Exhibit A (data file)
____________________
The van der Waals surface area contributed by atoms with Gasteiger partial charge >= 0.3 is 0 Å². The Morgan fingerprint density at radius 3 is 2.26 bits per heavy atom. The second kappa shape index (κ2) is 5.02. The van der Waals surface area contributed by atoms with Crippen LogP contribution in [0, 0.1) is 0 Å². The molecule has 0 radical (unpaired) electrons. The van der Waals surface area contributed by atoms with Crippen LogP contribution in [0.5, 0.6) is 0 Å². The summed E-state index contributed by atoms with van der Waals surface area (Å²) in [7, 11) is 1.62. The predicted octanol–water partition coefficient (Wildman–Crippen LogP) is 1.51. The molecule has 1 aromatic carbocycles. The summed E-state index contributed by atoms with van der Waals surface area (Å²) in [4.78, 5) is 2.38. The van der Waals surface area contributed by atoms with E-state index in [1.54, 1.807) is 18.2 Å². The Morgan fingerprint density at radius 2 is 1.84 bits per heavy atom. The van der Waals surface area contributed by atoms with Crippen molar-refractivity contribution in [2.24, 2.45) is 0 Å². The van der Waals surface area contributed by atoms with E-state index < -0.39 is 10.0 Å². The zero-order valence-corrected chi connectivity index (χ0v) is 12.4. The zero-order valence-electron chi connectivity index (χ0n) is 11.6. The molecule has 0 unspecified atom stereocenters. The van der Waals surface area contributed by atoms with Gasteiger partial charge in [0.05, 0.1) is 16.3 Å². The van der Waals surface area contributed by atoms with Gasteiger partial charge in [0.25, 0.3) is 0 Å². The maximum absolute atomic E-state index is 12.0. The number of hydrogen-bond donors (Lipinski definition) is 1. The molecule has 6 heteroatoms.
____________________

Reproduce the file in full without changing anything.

The van der Waals surface area contributed by atoms with Gasteiger partial charge >= 0.3 is 0 Å². The Morgan fingerprint density at radius 3 is 2.26 bits per heavy atom. The second kappa shape index (κ2) is 5.02. The van der Waals surface area contributed by atoms with Crippen LogP contribution in [0, 0.1) is 0 Å². The molecule has 0 radical (unpaired) electrons. The van der Waals surface area contributed by atoms with Crippen LogP contribution in [0.5, 0.6) is 0 Å². The summed E-state index contributed by atoms with van der Waals surface area (Å²) in [7, 11) is 1.62. The predicted octanol–water partition coefficient (Wildman–Crippen LogP) is 1.51. The molecule has 1 aromatic carbocycles. The summed E-state index contributed by atoms with van der Waals surface area (Å²) in [4.78, 5) is 2.38. The van der Waals surface area contributed by atoms with E-state index in [1.54, 1.807) is 18.2 Å². The Morgan fingerprint density at radius 2 is 1.84 bits per heavy atom. The van der Waals surface area contributed by atoms with Crippen molar-refractivity contribution in [2.24, 2.45) is 0 Å². The van der Waals surface area contributed by atoms with E-state index < -0.39 is 10.0 Å². The zero-order valence-corrected chi connectivity index (χ0v) is 12.4. The zero-order valence-electron chi connectivity index (χ0n) is 11.6. The molecule has 0 unspecified atom stereocenters. The van der Waals surface area contributed by atoms with Gasteiger partial charge in [0.05, 0.1) is 16.3 Å². The van der Waals surface area contributed by atoms with Gasteiger partial charge in [0.25, 0.3) is 0 Å². The maximum absolute atomic E-state index is 12.0. The number of hydrogen-bond donors (Lipinski definition) is 1. The molecule has 6 heteroatoms.